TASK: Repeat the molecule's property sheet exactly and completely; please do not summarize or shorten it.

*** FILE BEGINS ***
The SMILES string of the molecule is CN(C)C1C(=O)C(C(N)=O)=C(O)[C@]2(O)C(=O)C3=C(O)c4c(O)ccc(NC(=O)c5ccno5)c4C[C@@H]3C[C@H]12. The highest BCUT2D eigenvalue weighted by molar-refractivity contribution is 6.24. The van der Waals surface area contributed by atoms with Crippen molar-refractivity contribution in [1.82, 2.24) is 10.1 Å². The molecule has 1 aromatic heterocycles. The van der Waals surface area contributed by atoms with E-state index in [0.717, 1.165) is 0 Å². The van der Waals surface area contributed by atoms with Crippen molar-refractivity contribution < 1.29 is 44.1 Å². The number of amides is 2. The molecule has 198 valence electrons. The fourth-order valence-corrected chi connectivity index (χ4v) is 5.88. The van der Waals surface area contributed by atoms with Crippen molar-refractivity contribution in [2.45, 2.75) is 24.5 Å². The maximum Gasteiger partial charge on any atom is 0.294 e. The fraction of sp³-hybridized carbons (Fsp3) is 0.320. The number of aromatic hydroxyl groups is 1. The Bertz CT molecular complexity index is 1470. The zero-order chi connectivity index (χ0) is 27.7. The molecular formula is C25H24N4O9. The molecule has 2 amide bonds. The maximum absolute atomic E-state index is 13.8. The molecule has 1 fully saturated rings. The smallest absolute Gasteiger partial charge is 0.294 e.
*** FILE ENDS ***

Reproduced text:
The SMILES string of the molecule is CN(C)C1C(=O)C(C(N)=O)=C(O)[C@]2(O)C(=O)C3=C(O)c4c(O)ccc(NC(=O)c5ccno5)c4C[C@@H]3C[C@H]12. The highest BCUT2D eigenvalue weighted by molar-refractivity contribution is 6.24. The van der Waals surface area contributed by atoms with Crippen molar-refractivity contribution in [1.82, 2.24) is 10.1 Å². The molecule has 1 aromatic heterocycles. The van der Waals surface area contributed by atoms with E-state index in [0.717, 1.165) is 0 Å². The van der Waals surface area contributed by atoms with Crippen molar-refractivity contribution < 1.29 is 44.1 Å². The number of amides is 2. The molecule has 198 valence electrons. The fourth-order valence-corrected chi connectivity index (χ4v) is 5.88. The van der Waals surface area contributed by atoms with Crippen molar-refractivity contribution in [2.45, 2.75) is 24.5 Å². The maximum Gasteiger partial charge on any atom is 0.294 e. The fraction of sp³-hybridized carbons (Fsp3) is 0.320. The number of aromatic hydroxyl groups is 1. The Bertz CT molecular complexity index is 1470. The zero-order chi connectivity index (χ0) is 27.7. The molecular formula is C25H24N4O9. The molecule has 2 amide bonds. The maximum absolute atomic E-state index is 13.8. The molecule has 1 fully saturated rings. The smallest absolute Gasteiger partial charge is 0.294 e.